The task of experience design is now to identify the relevant parameters for a given situation, collect their corresponding raw data, aggregate themif necessaryat a defined level and in some cases map them to an intermediate representation which is then used for the final mapping to output/display parameters on the different dimensions that are accessible to the human senses. This implies defining certain codes sometimes involving metaphors that tap the everyday background knowledge and experiences of people. In the following sections, we illustrate this by describing examples of designing different types of experiences taken from our work.
Communicating Awareness via Ambient Displays. Our work on creating smart environments for augmenting social architectural spaces in office settings is an example of supporting experience-oriented social processes. The context was provided by the project "Ambient Agoras" (www.ambient-agoras.org) being part of the EU-funded "Disappearing Computer" initiative mentioned above.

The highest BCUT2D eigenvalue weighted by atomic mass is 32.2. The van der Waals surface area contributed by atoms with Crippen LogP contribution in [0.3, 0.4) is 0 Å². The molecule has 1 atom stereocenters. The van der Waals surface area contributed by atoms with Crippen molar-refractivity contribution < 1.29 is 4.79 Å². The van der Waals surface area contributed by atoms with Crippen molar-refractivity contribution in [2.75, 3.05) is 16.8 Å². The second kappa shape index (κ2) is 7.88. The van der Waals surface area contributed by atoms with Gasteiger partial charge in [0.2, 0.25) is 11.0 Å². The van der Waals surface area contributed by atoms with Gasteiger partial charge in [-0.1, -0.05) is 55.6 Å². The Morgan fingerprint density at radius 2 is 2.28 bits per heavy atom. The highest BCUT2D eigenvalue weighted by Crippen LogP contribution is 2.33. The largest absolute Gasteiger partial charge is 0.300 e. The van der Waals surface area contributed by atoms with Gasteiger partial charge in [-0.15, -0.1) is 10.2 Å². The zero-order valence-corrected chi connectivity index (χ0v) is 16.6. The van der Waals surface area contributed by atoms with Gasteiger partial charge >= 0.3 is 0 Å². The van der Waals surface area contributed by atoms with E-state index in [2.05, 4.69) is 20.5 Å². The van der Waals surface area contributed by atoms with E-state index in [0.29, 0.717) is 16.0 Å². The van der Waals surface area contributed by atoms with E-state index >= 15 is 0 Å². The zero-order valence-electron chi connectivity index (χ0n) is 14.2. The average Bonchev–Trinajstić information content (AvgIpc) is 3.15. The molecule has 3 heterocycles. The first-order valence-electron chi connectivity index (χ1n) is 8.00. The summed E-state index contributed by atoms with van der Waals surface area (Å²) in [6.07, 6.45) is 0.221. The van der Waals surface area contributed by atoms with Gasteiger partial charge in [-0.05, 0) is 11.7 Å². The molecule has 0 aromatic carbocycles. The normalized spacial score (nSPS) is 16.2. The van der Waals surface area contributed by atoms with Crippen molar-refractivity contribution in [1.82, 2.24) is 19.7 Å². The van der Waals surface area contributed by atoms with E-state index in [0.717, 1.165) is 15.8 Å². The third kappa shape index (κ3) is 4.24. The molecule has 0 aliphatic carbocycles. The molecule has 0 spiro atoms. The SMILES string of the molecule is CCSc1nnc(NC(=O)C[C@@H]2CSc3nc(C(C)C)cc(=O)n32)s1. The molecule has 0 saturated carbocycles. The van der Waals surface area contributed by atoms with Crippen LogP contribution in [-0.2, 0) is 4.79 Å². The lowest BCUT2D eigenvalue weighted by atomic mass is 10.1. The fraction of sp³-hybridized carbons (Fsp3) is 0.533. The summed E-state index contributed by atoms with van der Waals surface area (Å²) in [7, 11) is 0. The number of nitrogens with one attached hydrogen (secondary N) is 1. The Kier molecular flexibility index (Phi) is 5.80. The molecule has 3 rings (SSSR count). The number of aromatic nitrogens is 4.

As the guiding metaphor, we chose the notion of the Greek "agora" (marketplace). Here, we investigated how to turn everyday places into social marketplaces of ideas and information where people could meet, interact and experience the "feeling of the place" (genius loci). Design recommendations for the workplace frequently conclude that informal communication, awareness about ongoing activities in the local work environment and a sense of community play vital roles in the workplace. Teams that share the same physical environment generally benefit from increased informal awareness. The situation changes dramatically when we are confronted with the situation of remote teams in physically distributed locations. In this case, the particular design goal is to convey the experience of people being present in the respective locations as well as the mood and the atmosphere. The communicated experience should provide awareness about chances for initiating spontaneous encounterssimilar to chance encounters in the hallway or in lounge areas where people have coffee or tea. The support system should facilitate opportunities for informal communication that can take several different forms in a follow-up activity. We concentrate here on conveying experiences between different locations.